September is always the slowest month of the year for tourism but, hardly ever the slowest month for marlin. The only reason that there are less marlin being caught in this month (as usual) is that there are less boats going out. It's always a weird feeling to be out on the water this time of year and not see any other boats out and wonder… did they close off the ocean today and I didn't get the memo? This year has been even slower for charter than the past few and part of that reason might be the severe weather conditions that we have been having. It seems that the hurricane and tropical storm warnings just keep coming back to back. The storms have been going around us and not hitting us but if you're a tourist looking for a sunny vacation and see a forecast that you might be in a hurricane while on your vacation in Hawaii, it might be time to re-think your plans. Even without a direct hit by these storms, we've been seeing flooding here in Kona like I've never seen before. I've lived in Kona for over 30 years and the frequency and amount of rainfall this year has been the most I've ever seen. Some of the YouTube videos about it are awesome! I mentioned in last months fishing report about the "Godzilla El Nino" and many people think that it's this effect that has brought on one of the best marlin bites Kona has seen in years but one of the other effects of that warmer water is more ocean water evaporation, causing more humidity, causing higher than normal air temperatures and causing more rainfall. All of that water vapor climbs up the steep mountains, cools and then dumps on us! The good news is... The water has started to cool down a little bit and with it, a little less rain, a little less humidity and finally some cooler temperatures.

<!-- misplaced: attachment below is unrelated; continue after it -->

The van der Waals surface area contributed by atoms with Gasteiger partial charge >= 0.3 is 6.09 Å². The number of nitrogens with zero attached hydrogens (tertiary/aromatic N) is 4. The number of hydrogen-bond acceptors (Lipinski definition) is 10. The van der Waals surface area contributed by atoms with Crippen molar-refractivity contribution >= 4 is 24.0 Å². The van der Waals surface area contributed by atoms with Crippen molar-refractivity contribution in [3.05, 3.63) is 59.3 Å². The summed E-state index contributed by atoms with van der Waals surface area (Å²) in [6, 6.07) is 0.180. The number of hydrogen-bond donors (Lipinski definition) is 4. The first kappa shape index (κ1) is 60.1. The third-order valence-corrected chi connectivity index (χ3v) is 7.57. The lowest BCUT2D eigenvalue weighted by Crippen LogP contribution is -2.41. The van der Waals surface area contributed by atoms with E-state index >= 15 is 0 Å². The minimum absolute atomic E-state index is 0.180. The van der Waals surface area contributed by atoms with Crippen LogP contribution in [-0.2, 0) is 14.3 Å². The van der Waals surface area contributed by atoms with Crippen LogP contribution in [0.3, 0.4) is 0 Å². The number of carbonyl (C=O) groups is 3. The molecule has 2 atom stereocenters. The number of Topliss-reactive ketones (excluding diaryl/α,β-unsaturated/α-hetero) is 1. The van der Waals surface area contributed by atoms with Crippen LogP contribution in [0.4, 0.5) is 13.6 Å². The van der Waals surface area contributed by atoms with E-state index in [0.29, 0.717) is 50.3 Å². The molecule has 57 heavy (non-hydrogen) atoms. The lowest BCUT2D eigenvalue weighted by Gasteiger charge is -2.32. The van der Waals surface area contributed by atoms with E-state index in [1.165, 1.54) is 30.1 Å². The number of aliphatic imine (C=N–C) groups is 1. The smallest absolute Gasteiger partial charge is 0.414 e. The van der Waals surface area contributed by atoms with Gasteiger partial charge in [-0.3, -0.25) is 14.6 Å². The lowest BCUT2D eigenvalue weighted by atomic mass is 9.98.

The mahi mahi have started moving in as is typical for this time of year and the tuna bite on the buoys and ledges has been pretty good too. There's obviously been a new hatch of both mahi mahi and tunas because on the few charters I have had this month, I've been picking up some real small babies of both. I've seen a few spearfish flags hanging in the harbor and I usually do pretty good with those because I pull small lures on stand-up tackle out in the deep. I guess I've just been able to steer around them. Recently I caught some ono out in the deep but from what I hear from other fishermen, the near shore ono bite is still real slow. It's the end of their season anyway but one thing about ono, we can have a good run any month of the year.
I always end my reports with the bottom fishing bite but again, because of the fickle currents and the good trolling bite, I haven't been doing much of it. In fact, on my last three trips, the bottom fishing grounds were so rough, it was un-fishable anyway but here's something about Hawaii bottom fishing to consider. The high El Nino water temperatures have killed vast amounts of corals in the shallower waters by a process known as "coral bleaching". If you Google that and "Kona" you will find that it's pretty big and just now reaching the news media. It's certainly a big enough issue to deserve it. As we head toward winter and the better bottom fishing season, it will be interesting to what effect that has on the deep bottom fishing.
See 'ya on the water,
Capt. Jeff Rogers